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used with permission from Norton by Symantec

By now you’ve noticed you typically have two options to log in to an online account. One is the traditional username and password combination. The other is the social login, which uses your credentials for a social networking account, such as Facebook, Google+, or Twitter.

Until recently the login method you prefer might have hinged on convenience. However, you may want to consider security and privacy before you click that “Log in with Facebook” button again.

Benefits of social logins

One of the biggest reasons people leave a website is because they are asked to create an account in order to proceed. With the number of online accounts people have, it’s no wonder the thought of creating another username and password combo makes people consider getting off the grid. That’s where social logins come into play.

Most people, especially Millennials, are comfortable living their lives online.  Read more...


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used with permission from the FTC, by Rosario Méndez

Scammers try to contact people in many ways. They call, email, put ads online, send messages on social media and more. If you own a small business, they’re trying to contact you, too.

Lately we’ve been hearing about scammers who reach out to small businesses through Facebook messages. People have reported receiving messages on Facebook telling them that they’re eligible for – or that they’ve won – a business grant. If you get a message like this through your personal Facebook account or on your company’s page, don’t respond. It’s a scam. The government won’t contact you on social media to offer you money.

Some business owners responded to the messages because they appeared to be from a “friend.” Know this: scammers can spoof social media messages to make them look like they’re coming from someone you know or have done business with.    Read more...


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used with permission from Norton by Symantec, by Nadia Kovacs

personal-info-social-mediaSocial media runs a significant portion of people’s social lives. We use it to connect with far-flung friends and family, send quick messages to co-workers, and announce major (and minor) events in our lives. Many businesses use social media sites to collaborate or share information—for instance, you might discuss a project with co-workers via a Facebook messaging session or plan a conference on a LinkedIn forum. Employers and schools are increasingly using social media to reach out to potential employees and students as well.

According to the Bureau of Justice Statistics, over 16 million US residents became victims of identity theft in 2012 alone. With more and more of our identities taking shape on social media, protecting our personal information on these sites has become more important than ever. Here are several ways to keep your personal information safe while still enjoying the benefits of making social media connections:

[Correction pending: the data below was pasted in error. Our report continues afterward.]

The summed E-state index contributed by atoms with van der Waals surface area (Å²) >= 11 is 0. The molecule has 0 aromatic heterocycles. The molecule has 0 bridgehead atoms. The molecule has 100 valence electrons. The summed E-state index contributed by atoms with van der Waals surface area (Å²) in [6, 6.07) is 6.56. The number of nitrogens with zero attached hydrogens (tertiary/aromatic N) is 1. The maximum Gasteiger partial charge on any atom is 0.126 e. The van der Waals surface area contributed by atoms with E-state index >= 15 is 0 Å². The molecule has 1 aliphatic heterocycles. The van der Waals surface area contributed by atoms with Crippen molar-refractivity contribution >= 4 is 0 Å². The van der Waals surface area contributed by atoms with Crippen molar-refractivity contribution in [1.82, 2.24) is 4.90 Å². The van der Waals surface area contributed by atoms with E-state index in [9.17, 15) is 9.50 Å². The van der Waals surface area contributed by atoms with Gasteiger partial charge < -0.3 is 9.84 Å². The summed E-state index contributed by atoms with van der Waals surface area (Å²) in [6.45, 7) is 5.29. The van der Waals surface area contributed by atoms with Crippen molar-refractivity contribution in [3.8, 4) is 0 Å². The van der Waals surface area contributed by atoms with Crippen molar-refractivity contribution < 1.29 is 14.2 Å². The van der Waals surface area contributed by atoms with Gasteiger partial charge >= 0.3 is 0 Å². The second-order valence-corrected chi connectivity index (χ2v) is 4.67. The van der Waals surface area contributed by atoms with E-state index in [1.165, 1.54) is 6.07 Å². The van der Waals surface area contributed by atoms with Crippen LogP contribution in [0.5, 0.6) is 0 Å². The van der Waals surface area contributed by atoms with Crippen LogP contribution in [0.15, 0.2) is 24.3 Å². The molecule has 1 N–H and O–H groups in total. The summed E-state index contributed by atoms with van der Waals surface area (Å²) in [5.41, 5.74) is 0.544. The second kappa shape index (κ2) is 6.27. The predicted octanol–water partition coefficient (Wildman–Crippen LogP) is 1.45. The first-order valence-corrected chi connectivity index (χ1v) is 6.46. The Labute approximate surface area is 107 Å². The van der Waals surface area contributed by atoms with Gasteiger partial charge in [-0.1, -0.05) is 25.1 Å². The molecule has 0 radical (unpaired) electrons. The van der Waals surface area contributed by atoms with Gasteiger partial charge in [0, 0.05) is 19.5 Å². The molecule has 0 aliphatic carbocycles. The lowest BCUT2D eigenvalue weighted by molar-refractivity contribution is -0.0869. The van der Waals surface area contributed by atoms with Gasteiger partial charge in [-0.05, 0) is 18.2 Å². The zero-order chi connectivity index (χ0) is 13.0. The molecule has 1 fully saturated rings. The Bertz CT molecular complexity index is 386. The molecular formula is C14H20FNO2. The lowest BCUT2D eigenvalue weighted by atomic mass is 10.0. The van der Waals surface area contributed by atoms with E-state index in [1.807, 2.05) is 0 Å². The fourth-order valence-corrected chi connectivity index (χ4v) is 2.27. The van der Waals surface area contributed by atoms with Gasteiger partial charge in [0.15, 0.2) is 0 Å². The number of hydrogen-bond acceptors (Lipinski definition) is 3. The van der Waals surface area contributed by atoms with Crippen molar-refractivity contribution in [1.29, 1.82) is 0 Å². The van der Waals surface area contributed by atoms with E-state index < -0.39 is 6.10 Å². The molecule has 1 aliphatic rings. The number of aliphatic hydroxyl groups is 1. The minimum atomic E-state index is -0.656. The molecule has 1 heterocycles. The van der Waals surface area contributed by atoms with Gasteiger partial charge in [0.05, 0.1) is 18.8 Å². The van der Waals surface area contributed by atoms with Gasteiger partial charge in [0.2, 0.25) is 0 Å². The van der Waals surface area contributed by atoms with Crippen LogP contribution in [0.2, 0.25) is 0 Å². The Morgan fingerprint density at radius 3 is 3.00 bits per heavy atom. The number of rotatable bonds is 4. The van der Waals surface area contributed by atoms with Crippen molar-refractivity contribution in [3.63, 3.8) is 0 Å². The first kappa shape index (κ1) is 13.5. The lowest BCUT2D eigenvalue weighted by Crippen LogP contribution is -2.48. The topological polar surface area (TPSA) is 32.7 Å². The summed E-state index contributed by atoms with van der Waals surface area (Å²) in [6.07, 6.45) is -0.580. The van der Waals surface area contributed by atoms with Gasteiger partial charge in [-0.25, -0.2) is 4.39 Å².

1.  Read more...


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used with permission from SBA.gov
by Caron Beesley

social-media-for-business

Is your small business on social media? Is it working for you? Tried it but not convinced?

Social media is the top online activity in the U.S., according to Marketing TechBlog it also has a huge influence on consumer buying decisions. Forty-six percent of web users look towards social media when making a purchase, while 8 out of 10 SMBs report that they are using social media to drive growth.

Social media is clearly a proven channel for helping small business find and convert prospects – but it takes time and effort. Small businesses need to find ways to ways to connect, engage and drive actions.

If you’re looking for ideas to kick start or continue building your business using social media, here are six golden rules that can help.

Integrate your marketing channels

How do you get found on Twitter, Facebook or any social media platform?  Read more...


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used with permission from HP Technology at Work

safe_web_surfing

You might not think about it when you’re browsing the web, shopping online and interacting on social media, but you are the first line of defense against cyber security risks. The power to be safe is in your hands, and at your fingertips. Developing and maintaining good habits can make online activity much safer, and more enjoyable for you and your colleagues.

The following 7 good habits take only minutes to learn. and are easy enough to incorporate into your daily work life.

1. Create strong passwords

Passwords are usually the first, and sometimes only, protection against unauthorized access. They are the keys to your online kingdom, so keep these guidelines in mind.

  • Many websites will let you know whether your password is safe when you’re in the process of creating it. Pay attention to that, and if the site indicates that your password is weak or not secure, create a better one.
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